AS.D: Yes, I am thinking for example of a start-up that has developed a kind of pastille that is pasted on industrial equipment and that provides access to various information related to the use thereof. Just scan this marker to retrieve the data on a mobile device. It’s an innovation that goes very well with today’s technologies. One of the problems of instrumentation today is that there is less and less information visible from “outside”, for example by means of a dial, while the technician who intervenes on a network equipment must be able to consult the data it needs very easily and quickly.

PGI: Do new gas applications, such as biomethane injection into the transport network, require the implementation of innovative instruments?

AS.D: In a way, but the goal is above all to save money for the industry to grow and share the benefits with our customers. One of the challenges of biomethane injection is to be able to connect a production site with as little investment as possible in order to allow the largest number of operators to access our transport network while guaranteeing the safety of the network and uses. For this, research and innovation in new technologies are particularly important to increase efficiency, simplicity of implementation and reduce user costs. At GRTgaz, we have teams working on these issues. But we also drive, with other manufacturers, different works such as testing optical fiber technologies to detect changes in the environment of our networks. Another very important topic today is that of predictive maintenance. We already use this type of solution for our compressors but we are trying to integrate them with other equipment on the network. All the data transmitted by the instrumentation is capitalized and the interventions are recorded in our system of CMMS (management of computer-assisted maintenance, editor’s note). This allows us to perform various analyzes to try to adapt our maintenance closer to the needs of our operations.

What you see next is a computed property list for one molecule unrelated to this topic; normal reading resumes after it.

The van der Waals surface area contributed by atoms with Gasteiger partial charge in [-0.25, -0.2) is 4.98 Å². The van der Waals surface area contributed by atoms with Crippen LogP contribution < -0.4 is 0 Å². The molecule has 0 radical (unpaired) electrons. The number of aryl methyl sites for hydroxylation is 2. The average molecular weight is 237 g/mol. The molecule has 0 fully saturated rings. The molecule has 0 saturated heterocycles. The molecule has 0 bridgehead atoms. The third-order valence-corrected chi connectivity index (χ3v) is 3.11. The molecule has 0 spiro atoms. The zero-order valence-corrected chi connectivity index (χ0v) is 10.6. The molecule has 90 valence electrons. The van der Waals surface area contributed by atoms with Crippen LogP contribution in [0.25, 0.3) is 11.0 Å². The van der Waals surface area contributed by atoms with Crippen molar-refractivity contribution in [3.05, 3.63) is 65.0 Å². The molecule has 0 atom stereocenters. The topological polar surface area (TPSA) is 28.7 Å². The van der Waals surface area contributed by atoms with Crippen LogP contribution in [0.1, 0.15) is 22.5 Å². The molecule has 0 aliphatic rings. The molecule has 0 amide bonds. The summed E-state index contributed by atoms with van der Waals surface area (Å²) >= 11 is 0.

(1) This application aims to remotely measure the temperature of the soil near the pipes. It was developed by SENSeOR , a specialist in SAW (Surface Acoustic Wave) wireless sensors, without batteries and without electronics.
(2) This application aims to multiply the points of pressure measurement on the GRTGaz network. It was developed by the consulting company SCEMS, which proposes a device integrating a smart probe connected to the Sigfox communication network, dedicated to connected objects.